After a long walk or run with your dog, consider giving them a supplement meant to help them recover more quickly, like WINPRO Recovery. That way you can stay as active as you want with your pet for as long as possible, first time dog owner or not.
Caring for Your Pup’s Long Term Health
All of the above dog care tips mean nothing if you don’t surround them with quality care from a licensed, qualified veterinarian. This should start within a few days of getting your dog, whether that dog is still a puppy or a full grown adult.
Not only can your vet help you decide a feeding schedule, bathing schedules, other precautions to take with your new pet, but proper veterinary care is one of the best methods of prevention of rabies, worms, intestinal parasites, and other ailments. They can also give you puppy first aid tips ahead of time like a simple dressing for their foot in case of a wound, and they can advise you on the correct way to deal with seasonal conditions like extreme humidity.
Veterinary dog care should occur at least once a year, and twice yearly when your dog becomes a senior. But, in the event of a veterinary emergency, having a pre-established relationship with your vet means you can get to the veterinary hospital quicker and they will already know your dog’s history. Really, vet care is absolutely non-negotiable, and likely the most important dog care factor to take into consideration.
In addition to finding a vet you love, you’ll also need to consider flea, tick, and heartworm medications. Let’s learn more about the best ways to care for your new pet’s long term health.
Find a Great Veterinarian
Unlike having a baby, you don’t have to wait until after they’ve come home to establish care with a local veterinarian. You also don't want to wait until you have a hurt dog to find a vet you love.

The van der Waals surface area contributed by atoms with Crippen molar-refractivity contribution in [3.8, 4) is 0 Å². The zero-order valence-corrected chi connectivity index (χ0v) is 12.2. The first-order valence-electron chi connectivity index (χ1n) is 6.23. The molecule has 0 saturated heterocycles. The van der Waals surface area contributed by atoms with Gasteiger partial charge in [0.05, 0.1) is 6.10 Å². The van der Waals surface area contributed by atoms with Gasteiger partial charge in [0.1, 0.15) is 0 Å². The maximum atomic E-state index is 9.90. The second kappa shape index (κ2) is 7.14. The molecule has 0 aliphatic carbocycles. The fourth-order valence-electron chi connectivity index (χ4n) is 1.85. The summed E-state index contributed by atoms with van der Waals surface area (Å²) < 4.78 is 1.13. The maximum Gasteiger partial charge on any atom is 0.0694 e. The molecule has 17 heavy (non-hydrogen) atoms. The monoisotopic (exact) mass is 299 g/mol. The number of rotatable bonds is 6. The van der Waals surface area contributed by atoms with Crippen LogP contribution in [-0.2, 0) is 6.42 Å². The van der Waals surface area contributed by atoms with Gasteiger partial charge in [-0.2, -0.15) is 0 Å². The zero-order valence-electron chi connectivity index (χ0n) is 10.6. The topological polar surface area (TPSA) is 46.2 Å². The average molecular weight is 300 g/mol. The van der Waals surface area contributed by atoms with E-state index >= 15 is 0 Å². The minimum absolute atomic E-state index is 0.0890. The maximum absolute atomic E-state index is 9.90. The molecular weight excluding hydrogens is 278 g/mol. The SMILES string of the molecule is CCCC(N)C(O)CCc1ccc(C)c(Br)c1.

Starting the process ahead of time allows you to do your research so that you can find one with good reviews that you can trust with your pet. Word of mouth is also important, so make sure that you ask any of your dog-loving friends!
Your veterinarian will be your first and best asset when it comes to taking care of your pet, especially as a first time dog owner. They can walk you through your choices when it comes to what food to feed your dog, can discuss behavioral issues and possible discomfort, and can handle any emergency situations that may come up.
In addition, your vet will be the one making sure that your dog stays up to date on all of their necessary vaccines. Keeping your pup on the proper vaccination schedule means greatly reducing their risk of catching the big, scary illnesses that may lead to serious issues and even death. Things like rabies, distemper, parvovirus, and bordetella are still out there, and prevention through vaccines are really the only way to protect your pet against them.
In most cases, the first vet appointment will check a stool sample (to rule out and treat any potential parasites), take blood for a basic panel, verify your pet is free from heartworm, and start out any necessary vaccinations. It’s recommended that you have your pup checked out by a vet within 48 hours of bringing them home, for the safety of your puppy, your family, and any other pets in the home.
Not only is this important to keep your pet healthy, it also establishes the relationship between your dog, yourself, and your veterinarian.
Similarly, the importance of dental care cannot be overstated. You should also find a doggie dentist before any possible tooth issues arise.
Signs of a Sick Puppy